Snow cover duration trends observed at sites and predicted by multiple models
Richard Essery, Hyungjun Kim, Libo Wang, Paul Bartlett, Aaron Boone, Claire Brutel-Vuilmet, Eleanor Burke, Matthias Cuntz, Bertrand Decharme, Emanuel Dutra, Xing Fang, Yeugeniy Gusev, Stefan Hagemann, Vanessa Haverd, Anna Kontu, Gerhard Krinner, Matthieu Lafaysse, Yves Lejeune, Thomas Marke, Danny Marks, Christoph Marty, Cecile B. Menard, Olga Nasonova, Tomoko Nitta, John Pomeroy, Gerd Schädler, Vladimir Semenov, Tatiana Smirnova, Sean Swenson, Dmitry Turkov, Nander Wever, and Hua Yuan
The Cryosphere, Vol 14, Issue 12
December 21, 2020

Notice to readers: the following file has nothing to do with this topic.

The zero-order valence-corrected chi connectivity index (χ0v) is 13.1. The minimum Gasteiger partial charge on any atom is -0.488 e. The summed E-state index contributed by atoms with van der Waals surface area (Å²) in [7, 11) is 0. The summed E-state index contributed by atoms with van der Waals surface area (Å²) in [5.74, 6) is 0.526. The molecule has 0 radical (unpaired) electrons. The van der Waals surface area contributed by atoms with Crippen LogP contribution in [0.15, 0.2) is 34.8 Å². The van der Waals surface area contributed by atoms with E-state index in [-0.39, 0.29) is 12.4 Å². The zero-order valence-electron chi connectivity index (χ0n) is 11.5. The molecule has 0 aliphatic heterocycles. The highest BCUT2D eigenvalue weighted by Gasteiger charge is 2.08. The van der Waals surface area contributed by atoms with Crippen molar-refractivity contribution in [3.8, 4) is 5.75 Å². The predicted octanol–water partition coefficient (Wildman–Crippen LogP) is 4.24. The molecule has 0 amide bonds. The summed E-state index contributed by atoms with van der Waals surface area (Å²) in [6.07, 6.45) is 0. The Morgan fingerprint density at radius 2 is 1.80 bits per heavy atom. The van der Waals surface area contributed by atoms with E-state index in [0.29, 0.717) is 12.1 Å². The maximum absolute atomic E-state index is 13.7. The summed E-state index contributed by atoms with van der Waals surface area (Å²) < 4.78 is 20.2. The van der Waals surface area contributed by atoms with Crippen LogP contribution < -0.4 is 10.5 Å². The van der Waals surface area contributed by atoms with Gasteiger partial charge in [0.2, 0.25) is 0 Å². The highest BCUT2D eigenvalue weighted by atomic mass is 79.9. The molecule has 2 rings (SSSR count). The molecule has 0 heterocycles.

The 30-year simulations of seasonal snow cover in 22 physically based models driven with bias-corrected meteorological reanalyses are examined at four sites with long records of snow observations. Annual snow cover durations differ widely between models, but interannual variations are strongly correlated because of the common driving data. No significant trends are observed in starting dates for seasonal snow cover, but there are significant trends towards snow cover ending earlier at two of the sites in observations and most of the models. A simplified model with just two parameters controlling solar radiation and sensible heat contributions to snowmelt spans the ranges of snow cover durations and trends. This model predicts that sites where snow persists beyond annual peaks in solar radiation and air temperature will experience rapid decreases in snow cover duration with warming as snow begins to melt earlier and at times of year with more energy available for melting.
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